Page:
Welcome to CPA at Law, helping individuals and small businesses plan for the future and keep what they have.

This is the personal blog of Sterling Olander, a Certified Public Accountant and Utah-licensed attorney. For over thirteen years, I have assisted clients with estate planning and administration, tax mitigation, tax controversies, small business planning, asset protection, and nonprofit law.

I write about any legal, tax, or technological information that I find interesting or useful in serving my clients. All ideas expressed herein are my own and don't constitute legal or tax advice.

Introduction to the Corporate Transparency Act

On January 1, 2024, the new federal Corporate Transparency Act will require the vast majority of small U.S. entities to start filing an online report with the Financial Crimes Enforcement Network (FinCEN) and report beneficial ownership. Existing entities will have until January 1, 2025 to file this report, but entities formed in the new year will need to file within 30 days of formation. Reports with FinCEN are already required for, among other things, foreign accounts, which I discussed in a previous post. However, the CTA is a big deal and represents a complete upheaval of current entity formation and maintenance practice. A number of exceptions to the reporting requirements apply, but generally only include large entities or entities that are otherwise subject to an existing regulatory regime, such as financial institutions. In other words, it is small entities that are being targeted by the CTA, and ultimate individual beneficial ownership is the primary reporting objective.

The reporting requirement is imposed upon the "reporting company" itself, which is any entity formed by filing a document with a state agency. This means that most trusts will not themselves be reporting companies but will likely have complex requirements to provide information about various trust participants if the trust owns a reporting company interest. "Senior officers" of a reporting company are liable for penalties of up to $500 for each day that the violation continues, imprisonment for up to two years, and/or a fine of up to $10,000. Beneficial owners of a reporting company that provide false information or refuse to provide information to the reporting company can also face penalties. A beneficial owner is any individual who exercises "substantial control" over a reporting company or owns or controls at least 25 percent of the ownership interests of the reporting company.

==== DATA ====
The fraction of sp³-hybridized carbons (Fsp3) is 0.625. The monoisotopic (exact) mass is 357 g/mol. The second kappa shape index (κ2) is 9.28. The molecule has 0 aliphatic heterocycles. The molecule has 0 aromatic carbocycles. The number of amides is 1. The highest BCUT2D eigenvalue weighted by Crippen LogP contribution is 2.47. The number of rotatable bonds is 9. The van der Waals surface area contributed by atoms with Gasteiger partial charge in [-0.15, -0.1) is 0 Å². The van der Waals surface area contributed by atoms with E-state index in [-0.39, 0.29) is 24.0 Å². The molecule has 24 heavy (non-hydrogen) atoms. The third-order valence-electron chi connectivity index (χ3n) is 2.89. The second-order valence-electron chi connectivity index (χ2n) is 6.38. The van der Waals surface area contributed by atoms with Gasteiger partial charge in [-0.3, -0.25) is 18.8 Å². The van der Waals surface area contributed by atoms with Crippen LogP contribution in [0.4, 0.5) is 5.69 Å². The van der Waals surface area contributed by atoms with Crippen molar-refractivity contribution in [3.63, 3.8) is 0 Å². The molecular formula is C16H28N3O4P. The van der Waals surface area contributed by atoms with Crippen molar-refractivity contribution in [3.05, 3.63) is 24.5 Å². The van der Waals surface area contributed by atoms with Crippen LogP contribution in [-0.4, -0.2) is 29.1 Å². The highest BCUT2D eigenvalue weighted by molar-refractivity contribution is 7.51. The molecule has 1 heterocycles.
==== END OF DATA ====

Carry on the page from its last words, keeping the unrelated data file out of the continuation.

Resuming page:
The key pieces of information required of beneficial owners include full legal name, date of birth, physical home address (P.O. Boxes are not allowed), and a copy of the individual's driver's license or passport. If any of this information changes, the reporting company must file a change report. Much of the burden of reporting and keeping track of a beneficial owner's change of information appears to be relieved in large part if the beneficial owner obtains his or her own FinCEN identification number and the reporting company reports that number. Given the detailed personal information that is required to be disclosed and the substantial penalties for noncompliance, we will be hearing much more about the CTA at the start of the new year.